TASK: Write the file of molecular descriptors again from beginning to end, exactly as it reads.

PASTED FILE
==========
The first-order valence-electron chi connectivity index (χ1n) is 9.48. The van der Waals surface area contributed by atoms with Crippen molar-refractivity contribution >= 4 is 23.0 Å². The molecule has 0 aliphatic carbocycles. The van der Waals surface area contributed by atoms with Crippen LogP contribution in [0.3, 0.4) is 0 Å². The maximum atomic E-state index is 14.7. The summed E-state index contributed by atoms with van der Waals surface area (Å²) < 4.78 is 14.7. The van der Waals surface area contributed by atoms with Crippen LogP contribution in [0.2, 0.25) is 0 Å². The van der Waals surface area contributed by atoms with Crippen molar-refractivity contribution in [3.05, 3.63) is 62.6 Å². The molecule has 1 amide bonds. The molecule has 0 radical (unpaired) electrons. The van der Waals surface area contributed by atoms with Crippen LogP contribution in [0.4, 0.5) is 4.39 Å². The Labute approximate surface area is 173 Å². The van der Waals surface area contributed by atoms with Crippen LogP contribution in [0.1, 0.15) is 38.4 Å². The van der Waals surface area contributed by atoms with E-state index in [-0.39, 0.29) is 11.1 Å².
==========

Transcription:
The first-order valence-electron chi connectivity index (χ1n) is 9.48. The van der Waals surface area contributed by atoms with Crippen molar-refractivity contribution >= 4 is 23.0 Å². The molecule has 0 aliphatic carbocycles. The van der Waals surface area contributed by atoms with Crippen LogP contribution in [0.3, 0.4) is 0 Å². The maximum atomic E-state index is 14.7. The summed E-state index contributed by atoms with van der Waals surface area (Å²) < 4.78 is 14.7. The van der Waals surface area contributed by atoms with Crippen LogP contribution in [0.2, 0.25) is 0 Å². The van der Waals surface area contributed by atoms with Crippen molar-refractivity contribution in [3.05, 3.63) is 62.6 Å². The molecule has 1 amide bonds. The molecule has 0 radical (unpaired) electrons. The van der Waals surface area contributed by atoms with Crippen LogP contribution in [0.4, 0.5) is 4.39 Å². The Labute approximate surface area is 173 Å². The van der Waals surface area contributed by atoms with Crippen LogP contribution in [0.1, 0.15) is 38.4 Å². The van der Waals surface area contributed by atoms with E-state index in [-0.39, 0.29) is 11.1 Å².